# What Happened

On Friday, ipfs.io’s domain registrar received complaints about objectionable content being served through the ipfs.io gateway. In response, the domain registrar took down the entire ipfs.io domain by setting the records for the domain to point to a “black hole” address. Our automated monitoring detected the issue within minutes, and internal & external users started posting observations of 404s within 30 minutes as the DNS record update propogated, which triggered a full incident response. Per above, the blast radius of this domain takedown affected both the ipfs-related websites and the ipfs gateways because they were housed together.

# How we resolved it

Our first priority thread was to remove the objectionable content and get the domain registrar to restore the ipfs.io DNS records. After a few escalation hops, our legal team was able to speak with the domain registrar, which eventually reinstated our domain.

While our legal team engaged with the domain registrar, we also:

  1. Initiated the domain migration to Cloudflare (big thanks to the Cloudflare team on getting our transfer expedited!), where we have existing relationships and a support contract. Not to mention, they’re already pretty familiar with IPFS (opens new window).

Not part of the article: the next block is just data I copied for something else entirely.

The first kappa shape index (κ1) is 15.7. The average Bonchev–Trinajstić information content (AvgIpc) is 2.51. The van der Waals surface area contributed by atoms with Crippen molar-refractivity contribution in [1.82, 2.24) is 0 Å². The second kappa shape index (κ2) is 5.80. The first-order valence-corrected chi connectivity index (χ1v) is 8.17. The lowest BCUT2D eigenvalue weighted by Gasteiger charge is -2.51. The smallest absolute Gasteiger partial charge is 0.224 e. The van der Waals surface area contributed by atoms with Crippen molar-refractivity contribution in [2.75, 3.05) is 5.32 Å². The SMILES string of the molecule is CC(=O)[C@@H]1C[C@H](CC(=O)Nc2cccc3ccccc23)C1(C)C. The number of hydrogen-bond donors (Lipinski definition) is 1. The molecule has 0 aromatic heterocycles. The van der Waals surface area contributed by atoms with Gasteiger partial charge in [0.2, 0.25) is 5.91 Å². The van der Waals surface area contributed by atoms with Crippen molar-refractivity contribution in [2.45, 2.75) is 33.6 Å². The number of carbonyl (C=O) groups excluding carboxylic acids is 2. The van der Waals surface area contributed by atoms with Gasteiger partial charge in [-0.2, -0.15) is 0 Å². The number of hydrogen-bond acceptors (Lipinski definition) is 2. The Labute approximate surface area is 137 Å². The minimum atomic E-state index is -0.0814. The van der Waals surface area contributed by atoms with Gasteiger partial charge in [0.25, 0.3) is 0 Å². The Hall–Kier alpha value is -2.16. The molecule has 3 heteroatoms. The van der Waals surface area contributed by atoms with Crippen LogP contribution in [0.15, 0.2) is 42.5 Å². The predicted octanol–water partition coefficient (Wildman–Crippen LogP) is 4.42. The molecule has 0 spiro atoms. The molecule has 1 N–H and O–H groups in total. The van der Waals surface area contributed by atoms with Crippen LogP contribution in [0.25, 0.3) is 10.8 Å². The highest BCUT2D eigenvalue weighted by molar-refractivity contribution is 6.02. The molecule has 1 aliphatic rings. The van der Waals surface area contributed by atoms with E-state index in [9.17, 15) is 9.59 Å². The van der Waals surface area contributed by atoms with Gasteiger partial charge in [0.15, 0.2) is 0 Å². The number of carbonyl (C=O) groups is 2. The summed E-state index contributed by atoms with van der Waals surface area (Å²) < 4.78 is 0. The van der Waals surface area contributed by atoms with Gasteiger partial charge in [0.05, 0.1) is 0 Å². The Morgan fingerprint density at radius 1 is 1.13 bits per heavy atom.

2. Because all of the IPFS web content is static and stored in IPFS, we created/updated ipfs.eth.link (opens new window) records to reference the latest content of our sites and various subdomains like docs.ipfs.ens.link (opens new window), blog.ipfs.ens.link (opens new window), and dist.ipfs.eth.link (opens new window). We publicized the availability of that content on social media and status pages. This brought all the main IPFS site content back online immediately using the distributed web! 🎉
  3. We also reminded gateway users of the 100+ other gateways (opens new window) that could be used besides ipfs.io, including dweb.link (opens new window).

Once the domain registrar restored our domain at 19:35 UTC, there were propagation delays for the remedied DNS records to populate DNS caches. ipfs.io gateway access was restored within minutes, however the ipfs.io websites (e.g., docs, blog, dist) weren’t all fully back online until 23:58 UTC. These sites are all served by the ipfs.io gateway, which behind the scenes is performing its own DNS resolution of DNSLinks (opens new window). Custom DNS resolvers on the ipfs.io gateway were getting in the way of DNSLink resolution until we flushed our caches and manually overrode the DNSLink resolution for ipfs.io domains.

# Next Steps to make the Gateway more Resilient

Protocol Labs is taking many steps in response to this event to prevent it from happening again, including: